The Connection Between Stealing and Social Justice Activism

Keep in mind that Oberlin has been known for Left-wing student activism for decades, and its student body has self-selected for activism. Colleges acquire reputations, and their reputations attract students accordingly.  If you want to play big-school college football and contend for national titles, you go to Alabama; if you want to be a Social Justice Warrior and do Leftist activism, you go to Oberlin. 

What does it tell you about the “social justice” movement that so many of Oberlin’s social justice warriors are thieves?  This phenomenon is seen in the lives of many prominent socialists/Leftists throughout history.  They believe—unconsciously or consciously, implicitly or explicitly—that their political correctness excuses their personal trespasses, that being right (according to their own lights) on the big social and political issues of the day excuses their sins. Historian Paul Johnson explores this theme in his 1989 book, Intellectuals.  It turns out that intellectuals and ideologues often lead extraordinarily bad personal lives; they think they’re entitled to since they’re “saving the world” with whatever crackpot utopian scheme they’re pushing. 

I wonder if some Adventists don’t fall into this same trap.  We can easily think like this: “I’m right about the Sabbath, the state of the dead, how to interpret Daniel and the Revelation, and the health message; I’m spreading so much truth and doing so much good that it’s really no big deal that I’m having an affair with my friend’s wife.” 

We would do well to remember Paul’s admonition:

If I speak in the tongues of men or of angels, but do not have love, I am only a resounding gong or a clanging cymbal.

If I have the gift of prophecy and can fathom all mysteries and all knowledge, and if I have a faith that can move mountains, but do not have love, I am nothing.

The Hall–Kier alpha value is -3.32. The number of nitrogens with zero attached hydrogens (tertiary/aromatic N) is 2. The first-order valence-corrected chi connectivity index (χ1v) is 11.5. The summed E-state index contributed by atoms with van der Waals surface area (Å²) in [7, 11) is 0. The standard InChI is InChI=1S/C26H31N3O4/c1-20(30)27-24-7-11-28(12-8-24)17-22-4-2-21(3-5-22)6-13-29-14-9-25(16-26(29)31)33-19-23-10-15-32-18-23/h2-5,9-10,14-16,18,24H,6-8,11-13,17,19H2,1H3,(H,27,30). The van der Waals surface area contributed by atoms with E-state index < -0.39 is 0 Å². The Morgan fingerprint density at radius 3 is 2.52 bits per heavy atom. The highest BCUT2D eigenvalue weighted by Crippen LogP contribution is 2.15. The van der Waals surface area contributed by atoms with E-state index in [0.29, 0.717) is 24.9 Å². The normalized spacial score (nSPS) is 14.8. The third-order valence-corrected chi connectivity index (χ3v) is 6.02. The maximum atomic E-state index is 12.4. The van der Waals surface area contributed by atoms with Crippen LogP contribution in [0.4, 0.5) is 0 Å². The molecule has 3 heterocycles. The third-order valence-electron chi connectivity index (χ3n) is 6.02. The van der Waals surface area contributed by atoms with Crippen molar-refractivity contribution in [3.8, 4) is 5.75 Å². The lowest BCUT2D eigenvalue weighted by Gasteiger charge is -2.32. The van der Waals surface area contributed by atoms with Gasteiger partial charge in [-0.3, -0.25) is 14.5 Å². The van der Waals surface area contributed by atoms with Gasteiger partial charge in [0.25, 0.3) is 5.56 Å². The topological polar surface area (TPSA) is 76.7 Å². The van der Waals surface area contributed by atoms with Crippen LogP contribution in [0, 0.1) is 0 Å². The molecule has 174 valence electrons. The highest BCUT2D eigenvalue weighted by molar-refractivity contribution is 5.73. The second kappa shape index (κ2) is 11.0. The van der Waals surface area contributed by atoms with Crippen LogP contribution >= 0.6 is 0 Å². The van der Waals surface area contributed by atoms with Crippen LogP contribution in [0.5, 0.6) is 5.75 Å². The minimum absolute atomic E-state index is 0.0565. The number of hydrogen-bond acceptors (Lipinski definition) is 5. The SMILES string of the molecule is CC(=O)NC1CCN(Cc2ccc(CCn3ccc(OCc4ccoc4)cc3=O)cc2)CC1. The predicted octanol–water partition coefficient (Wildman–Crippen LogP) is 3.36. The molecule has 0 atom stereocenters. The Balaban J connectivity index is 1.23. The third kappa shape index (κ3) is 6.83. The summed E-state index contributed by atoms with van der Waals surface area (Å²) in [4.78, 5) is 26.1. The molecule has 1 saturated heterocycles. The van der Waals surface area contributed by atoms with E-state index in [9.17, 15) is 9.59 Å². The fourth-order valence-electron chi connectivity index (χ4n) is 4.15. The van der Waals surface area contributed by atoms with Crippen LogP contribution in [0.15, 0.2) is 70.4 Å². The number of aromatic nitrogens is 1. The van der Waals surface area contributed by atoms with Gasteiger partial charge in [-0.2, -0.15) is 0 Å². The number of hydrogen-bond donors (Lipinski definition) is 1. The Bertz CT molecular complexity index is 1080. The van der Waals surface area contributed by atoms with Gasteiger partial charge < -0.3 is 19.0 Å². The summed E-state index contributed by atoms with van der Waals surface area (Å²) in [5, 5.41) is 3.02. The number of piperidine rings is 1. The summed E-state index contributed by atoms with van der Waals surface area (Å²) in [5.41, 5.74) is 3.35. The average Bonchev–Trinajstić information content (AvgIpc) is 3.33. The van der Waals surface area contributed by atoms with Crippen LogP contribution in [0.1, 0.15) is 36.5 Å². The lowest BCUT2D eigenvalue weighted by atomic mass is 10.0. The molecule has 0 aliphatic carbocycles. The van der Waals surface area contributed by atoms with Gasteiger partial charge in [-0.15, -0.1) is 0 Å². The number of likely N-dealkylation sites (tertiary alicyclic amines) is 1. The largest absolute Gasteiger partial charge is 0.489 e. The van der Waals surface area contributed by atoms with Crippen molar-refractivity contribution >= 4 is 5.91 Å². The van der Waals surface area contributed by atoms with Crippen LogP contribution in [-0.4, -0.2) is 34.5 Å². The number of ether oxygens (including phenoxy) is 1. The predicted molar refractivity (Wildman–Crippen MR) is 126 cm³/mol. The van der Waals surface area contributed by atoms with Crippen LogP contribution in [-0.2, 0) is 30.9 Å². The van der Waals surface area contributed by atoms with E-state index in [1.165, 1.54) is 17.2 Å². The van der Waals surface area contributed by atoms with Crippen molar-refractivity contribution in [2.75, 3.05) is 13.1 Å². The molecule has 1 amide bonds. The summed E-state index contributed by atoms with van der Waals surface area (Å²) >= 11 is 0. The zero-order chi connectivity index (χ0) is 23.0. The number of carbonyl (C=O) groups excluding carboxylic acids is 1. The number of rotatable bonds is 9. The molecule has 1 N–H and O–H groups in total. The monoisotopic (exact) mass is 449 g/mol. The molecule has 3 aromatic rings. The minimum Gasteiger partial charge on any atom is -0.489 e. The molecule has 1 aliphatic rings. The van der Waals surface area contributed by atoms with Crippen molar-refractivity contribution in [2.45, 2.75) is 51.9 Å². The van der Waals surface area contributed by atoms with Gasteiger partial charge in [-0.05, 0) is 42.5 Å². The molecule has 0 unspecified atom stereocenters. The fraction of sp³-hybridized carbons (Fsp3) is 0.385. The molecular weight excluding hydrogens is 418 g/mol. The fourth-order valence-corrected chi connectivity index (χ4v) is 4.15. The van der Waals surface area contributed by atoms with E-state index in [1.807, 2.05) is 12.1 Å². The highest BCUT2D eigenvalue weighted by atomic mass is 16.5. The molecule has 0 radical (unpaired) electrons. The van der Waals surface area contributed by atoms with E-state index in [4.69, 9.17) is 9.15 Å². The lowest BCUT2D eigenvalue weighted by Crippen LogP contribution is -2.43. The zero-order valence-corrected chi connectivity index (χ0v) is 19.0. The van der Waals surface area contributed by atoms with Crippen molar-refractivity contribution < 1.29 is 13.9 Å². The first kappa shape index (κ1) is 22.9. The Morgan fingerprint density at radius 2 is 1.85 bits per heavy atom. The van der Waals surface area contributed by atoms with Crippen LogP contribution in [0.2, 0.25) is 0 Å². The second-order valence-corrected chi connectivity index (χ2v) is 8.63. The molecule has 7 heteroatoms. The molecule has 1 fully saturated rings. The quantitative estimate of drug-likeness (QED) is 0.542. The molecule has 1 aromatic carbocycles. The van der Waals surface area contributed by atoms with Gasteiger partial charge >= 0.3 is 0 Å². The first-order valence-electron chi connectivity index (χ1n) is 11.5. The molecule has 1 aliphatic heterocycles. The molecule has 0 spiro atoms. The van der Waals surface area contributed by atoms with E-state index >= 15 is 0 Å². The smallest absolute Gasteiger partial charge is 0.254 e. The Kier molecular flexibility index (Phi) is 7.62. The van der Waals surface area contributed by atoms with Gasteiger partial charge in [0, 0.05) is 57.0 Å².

If I give all I possess to the poor and give over my body to hardship that I may boast, but do not have love, I gain nothing.

We may think we’re changing the world for the better by overthrowing the patriarchy, or stamping out “white privilege,” or battling global warming, or banning plastic straws, but if we do not have love for our families, friends, and neighbors, then we’re nowhere.  And by “love” I do not mean cheap sentiment, but real, Biblical love expressed in moral and ethical behavior, for starters. If we really love our neighbors, then obviously we do not steal from them.  If we don’t show that kind of love, then we’re nothing and nowhere.


The Big Finish

The jury that heard Gibson’s Bakery v. Oberlin College didn’t appreciate Oberlin’s twisted behavior.  The common people of Ohio, unlike its ideology-addled academics, understand that it is wrong to accuse someone of racism with no evidence, and financially ruin them for no reason other than that it is trendy in contemporary Leftism.  The jury awarded Gibson’s Bakery $11,000,000 in compensatory damages and $33,000,000 in punitive damage, a total of $44 million. 

The verdict was intended to send a clear message to Oberlin College that its behavior was unacceptable. I would like to think that the message was not only that false, ruinous accusations of racism are reprehensible, but also that Oberlin should return to its Christians roots and start teaching students about right and wrong. Perhaps Oberlin could institute a mandatory freshman seminar on ethics which highlights the fact that, in all cultures and religious traditions, stealing is wrong. The Oberlin village merchants would certainly appreciate that.